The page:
Something that many of you may not be as surprised by anymore, but has yet again certainly caught me off guard, is the almost inexplicable change in mindset that comes from a mere 18 days of constant, purposeful travel.
It’s like all the different versions of your life, and yourself, are something you watched on TV years ago. And all that comes back to you are the highest highs and lowest lows.
Belize is well over a week behind me at this point. San Ignacio came and went and it’s taken some convincing not to consider it time wasted. Truthfully, however, time spent with interesting, friendly company can never be considered a waste. I had a good amount of fun but really didn’t get to see or do anything I originally had planned.
A quick visit to a small Mayan ruin site, which was my first and actually pretty cool. The rest of the time, however, was spent eating amazing Indian food, drinking and goofing off with a wild bunch of Brits, Canadians, Germans, other Americans and locals. The hostel was incredibly fun, and the young couple who ran it were the definition of “chill.”
After staying a full day and night longer than intended, I knew the time had come to leave when a few of us walked into a bar, just before close, and ordered 20 beers togo (of which I had maybe three, don’t worry Mom).
The night prior, on a mission to find some late-night food, J.B. from Canada and I found ourselves in a makeshift barber shop. The barber and his buddy were having some rum and hanging out, so J.B. got a shave and trim, while I had a drink, chatted and watched the barber’s pet turtle crawl around the small shack.
To get into Guatemala, I hitched a ride with J.B., who was apparently ex-British military and now some sort or privately contracted liaison between African governments and rebel groups. We also gave a ride to a 50-something professional magician who turned up a couple nights before and put on a few private shows for the house. The Casino we stopped at briefly did not appreciate his card tricks and slight of hand routine as much as we did, however, and told him to put the deck away or get the hell out.
We were quite the crew making our way over the border in J.B.’s beat-up Volkswagen Passat (I know — but I couldn’t make this shit up if I wanted to).
My first stop in Guatemala was Isla de Flores, a small island set in the middle of a decent sized lake. I stayed only one night before heading out on a five-day trek into the jungle. It took two days walking about 5-6 hours per day anywhere from 20-30 kilometers to reach El Mirador, a massive Mayan ruin site that is still in the beginning stages of excavation.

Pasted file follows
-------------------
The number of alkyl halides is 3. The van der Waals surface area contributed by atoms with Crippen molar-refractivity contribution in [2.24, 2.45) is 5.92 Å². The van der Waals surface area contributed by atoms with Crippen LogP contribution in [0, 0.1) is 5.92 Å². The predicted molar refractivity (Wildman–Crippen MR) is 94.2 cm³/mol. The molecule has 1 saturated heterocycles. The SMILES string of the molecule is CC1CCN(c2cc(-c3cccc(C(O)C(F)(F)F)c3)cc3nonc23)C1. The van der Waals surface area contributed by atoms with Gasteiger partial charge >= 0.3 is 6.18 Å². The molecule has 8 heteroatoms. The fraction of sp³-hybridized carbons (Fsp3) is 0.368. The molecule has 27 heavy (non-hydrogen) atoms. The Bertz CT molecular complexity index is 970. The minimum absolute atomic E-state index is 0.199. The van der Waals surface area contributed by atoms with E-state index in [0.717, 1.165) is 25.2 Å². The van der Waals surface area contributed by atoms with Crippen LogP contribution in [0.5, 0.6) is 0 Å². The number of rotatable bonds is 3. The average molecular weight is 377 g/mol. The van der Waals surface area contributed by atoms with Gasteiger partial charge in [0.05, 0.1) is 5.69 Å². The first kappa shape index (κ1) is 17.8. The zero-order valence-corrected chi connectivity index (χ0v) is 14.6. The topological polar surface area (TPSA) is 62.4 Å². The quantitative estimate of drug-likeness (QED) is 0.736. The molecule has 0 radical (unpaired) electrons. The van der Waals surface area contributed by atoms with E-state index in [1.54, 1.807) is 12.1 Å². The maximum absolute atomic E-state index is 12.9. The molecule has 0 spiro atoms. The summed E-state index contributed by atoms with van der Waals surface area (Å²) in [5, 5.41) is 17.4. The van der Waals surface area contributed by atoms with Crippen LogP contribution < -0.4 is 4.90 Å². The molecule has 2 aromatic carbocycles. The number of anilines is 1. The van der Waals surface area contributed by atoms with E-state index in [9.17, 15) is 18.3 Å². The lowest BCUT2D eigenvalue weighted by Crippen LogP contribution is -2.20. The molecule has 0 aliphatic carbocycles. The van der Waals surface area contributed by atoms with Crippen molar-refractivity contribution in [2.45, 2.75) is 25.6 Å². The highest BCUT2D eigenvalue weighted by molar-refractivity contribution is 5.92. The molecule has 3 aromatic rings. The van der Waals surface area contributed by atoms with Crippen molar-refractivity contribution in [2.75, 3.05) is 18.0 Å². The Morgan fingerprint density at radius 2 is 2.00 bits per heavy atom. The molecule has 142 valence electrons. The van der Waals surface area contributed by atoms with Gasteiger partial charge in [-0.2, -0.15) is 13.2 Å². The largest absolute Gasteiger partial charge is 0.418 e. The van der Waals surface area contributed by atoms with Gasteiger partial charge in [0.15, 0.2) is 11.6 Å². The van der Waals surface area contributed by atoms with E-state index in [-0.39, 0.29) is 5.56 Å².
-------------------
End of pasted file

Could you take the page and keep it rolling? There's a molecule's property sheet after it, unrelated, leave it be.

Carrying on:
We camped at a number of isolated outposts, complete with showers and a rough kitchen. It was not an easy trek but once we made it to El Mirador it was worth every tick bite and blister.
Climbing the 73 meters up to the top of the pyramid La Danta to watch the sunset with nothing but endless jungle in every direction, was an experience that even the most skilled scribes would have trouble getting down.
Fun fact: La Danta is also the largest pyramid (by volume) in the world, and experts estimate it took 3000 men working day and night for 300 years to complete it.
I made the first half of the trek with a decent sized group. In all, we had four Canadians, two Belgians, an Aussie, a girl from Ireland, a troublingly stoic Finish girl and then the Americans: Jersey Joe, Tall Nick, B from Sonoma and myself — plus two guides and a translator.
One of our guides, Ambrosio, has been doing the El Mirador trek three times a month since the 70s. He made the trip there, about 50 kilometers, wearing what looked like slip-on Crocs — and no socks.
Our translator, Toto, turned out to be maybe the biggest pothead I’ve ever met. Our first night, we were siting at the top of El Tigré, another large pyramid, watching the sun go down. Toto sits down at the edge of the group, looks around and announces, “Today is 50th birthday,” and precedes to role the biggest joint I’ve seen. Needless to say his skills as a translator were slightly diminished after that.
We ate lots of rice, beans and tortillas. We saw lots of bugs, spider monkeys, wild turkeys, foxes and other random birds and critters.
Once back in Flores, I mostly relaxed and goofed around on the lake. My last day there I canoed across the lake to where a local family had set up a massive rope swing and covered lounge area. Conveniently, they also sold beer and food. A new Australian friend and I rowed our way over and met up with three of the other people from my trek. There ended up being 15-20 of us relaxing in the shade, drinking beer and hitting up the rope swing. A damn good day.
In a small town like Flores, you can’t help but run into people you’ve met along the way, and there’s something really nice about that. But there’s also something exciting about moving on and starting over from scratch.
I made it to Lanquin yesterday, staying at yet another gorgeous hostel, the Zephyr Lodge. Set down in a plush valley with mountains on every side, and a sparkling river that’s close enough to hear the rushing water.
Last night this place was full of people and music, today it’s nearly empty — just me, my book, laptop and cup of coffee.
As busy and hectic (in a good way) as the last two weeks have been, they have also been filled with plenty of quiet moments for reading and introspection. I started and finished a book titled, The Last Lecture. If you haven’t read it, do yourself a favor and start it as soon as you can.
While reading that book, I couldn’t help but be constantly reminded of all the things that have ended for me, and around me, over the past few months, including the life of my teenage cousin. The authors words, and all those other things, have helped to remind me that living a life you have chosen for yourself, and one that you are proud of, is all there is and all there needs to be — for me anyway.